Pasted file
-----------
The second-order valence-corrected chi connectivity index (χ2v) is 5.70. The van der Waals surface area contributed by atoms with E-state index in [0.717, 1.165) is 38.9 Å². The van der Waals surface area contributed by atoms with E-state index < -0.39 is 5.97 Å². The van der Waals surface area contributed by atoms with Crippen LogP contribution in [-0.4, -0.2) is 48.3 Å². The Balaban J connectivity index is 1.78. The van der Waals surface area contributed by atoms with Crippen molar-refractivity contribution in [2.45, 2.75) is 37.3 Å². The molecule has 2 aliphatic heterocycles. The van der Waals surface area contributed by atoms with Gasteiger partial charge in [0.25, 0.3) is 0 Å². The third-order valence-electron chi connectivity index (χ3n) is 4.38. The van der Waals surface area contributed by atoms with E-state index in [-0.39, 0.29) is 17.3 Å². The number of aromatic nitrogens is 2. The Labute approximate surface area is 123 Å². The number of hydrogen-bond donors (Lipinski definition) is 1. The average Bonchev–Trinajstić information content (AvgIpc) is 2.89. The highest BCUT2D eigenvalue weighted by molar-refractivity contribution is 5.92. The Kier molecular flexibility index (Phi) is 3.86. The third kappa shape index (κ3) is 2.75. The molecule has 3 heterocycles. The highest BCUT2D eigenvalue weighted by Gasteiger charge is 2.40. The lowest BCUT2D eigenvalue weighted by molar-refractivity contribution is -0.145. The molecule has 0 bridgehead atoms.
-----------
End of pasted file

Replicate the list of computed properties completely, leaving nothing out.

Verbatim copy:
The second-order valence-corrected chi connectivity index (χ2v) is 5.70. The van der Waals surface area contributed by atoms with E-state index in [0.717, 1.165) is 38.9 Å². The van der Waals surface area contributed by atoms with E-state index < -0.39 is 5.97 Å². The van der Waals surface area contributed by atoms with Crippen LogP contribution in [-0.4, -0.2) is 48.3 Å². The Balaban J connectivity index is 1.78. The van der Waals surface area contributed by atoms with Crippen molar-refractivity contribution in [2.45, 2.75) is 37.3 Å². The molecule has 2 aliphatic heterocycles. The van der Waals surface area contributed by atoms with Gasteiger partial charge in [0.25, 0.3) is 0 Å². The third-order valence-electron chi connectivity index (χ3n) is 4.38. The van der Waals surface area contributed by atoms with E-state index in [-0.39, 0.29) is 17.3 Å². The number of aromatic nitrogens is 2. The Labute approximate surface area is 123 Å². The number of hydrogen-bond donors (Lipinski definition) is 1. The average Bonchev–Trinajstić information content (AvgIpc) is 2.89. The highest BCUT2D eigenvalue weighted by molar-refractivity contribution is 5.92. The Kier molecular flexibility index (Phi) is 3.86. The third kappa shape index (κ3) is 2.75. The molecule has 3 heterocycles. The highest BCUT2D eigenvalue weighted by Gasteiger charge is 2.40. The lowest BCUT2D eigenvalue weighted by molar-refractivity contribution is -0.145. The molecule has 0 bridgehead atoms.